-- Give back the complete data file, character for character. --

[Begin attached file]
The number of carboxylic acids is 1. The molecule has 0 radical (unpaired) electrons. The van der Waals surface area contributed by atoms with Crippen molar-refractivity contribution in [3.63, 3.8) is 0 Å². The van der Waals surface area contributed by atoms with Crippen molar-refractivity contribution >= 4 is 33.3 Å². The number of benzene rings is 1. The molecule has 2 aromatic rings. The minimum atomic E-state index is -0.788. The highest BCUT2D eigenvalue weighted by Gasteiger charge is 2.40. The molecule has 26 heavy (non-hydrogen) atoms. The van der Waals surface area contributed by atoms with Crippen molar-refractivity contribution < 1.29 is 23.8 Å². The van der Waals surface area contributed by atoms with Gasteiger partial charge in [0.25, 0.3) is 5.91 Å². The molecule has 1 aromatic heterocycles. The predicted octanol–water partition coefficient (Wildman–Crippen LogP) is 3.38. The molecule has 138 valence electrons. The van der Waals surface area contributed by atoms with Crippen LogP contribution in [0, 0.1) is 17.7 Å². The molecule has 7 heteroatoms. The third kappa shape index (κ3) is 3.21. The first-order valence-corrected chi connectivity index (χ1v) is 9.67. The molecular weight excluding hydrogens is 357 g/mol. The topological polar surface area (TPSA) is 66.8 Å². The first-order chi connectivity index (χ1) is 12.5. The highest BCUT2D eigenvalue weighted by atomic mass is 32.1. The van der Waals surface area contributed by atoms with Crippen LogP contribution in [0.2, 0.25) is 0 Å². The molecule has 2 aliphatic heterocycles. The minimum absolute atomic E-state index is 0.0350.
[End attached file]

The number of carboxylic acids is 1. The molecule has 0 radical (unpaired) electrons. The van der Waals surface area contributed by atoms with Crippen molar-refractivity contribution in [3.63, 3.8) is 0 Å². The van der Waals surface area contributed by atoms with Crippen molar-refractivity contribution >= 4 is 33.3 Å². The number of benzene rings is 1. The molecule has 2 aromatic rings. The minimum atomic E-state index is -0.788. The highest BCUT2D eigenvalue weighted by Gasteiger charge is 2.40. The molecule has 26 heavy (non-hydrogen) atoms. The van der Waals surface area contributed by atoms with Crippen molar-refractivity contribution < 1.29 is 23.8 Å². The van der Waals surface area contributed by atoms with Gasteiger partial charge in [0.25, 0.3) is 5.91 Å². The molecule has 1 aromatic heterocycles. The predicted octanol–water partition coefficient (Wildman–Crippen LogP) is 3.38. The molecule has 138 valence electrons. The van der Waals surface area contributed by atoms with Crippen LogP contribution in [0, 0.1) is 17.7 Å². The molecule has 7 heteroatoms. The third kappa shape index (κ3) is 3.21. The first-order valence-corrected chi connectivity index (χ1v) is 9.67. The molecular weight excluding hydrogens is 357 g/mol. The topological polar surface area (TPSA) is 66.8 Å². The first-order chi connectivity index (χ1) is 12.5. The highest BCUT2D eigenvalue weighted by atomic mass is 32.1. The van der Waals surface area contributed by atoms with Crippen LogP contribution in [0.2, 0.25) is 0 Å². The molecule has 2 aliphatic heterocycles. The minimum absolute atomic E-state index is 0.0350.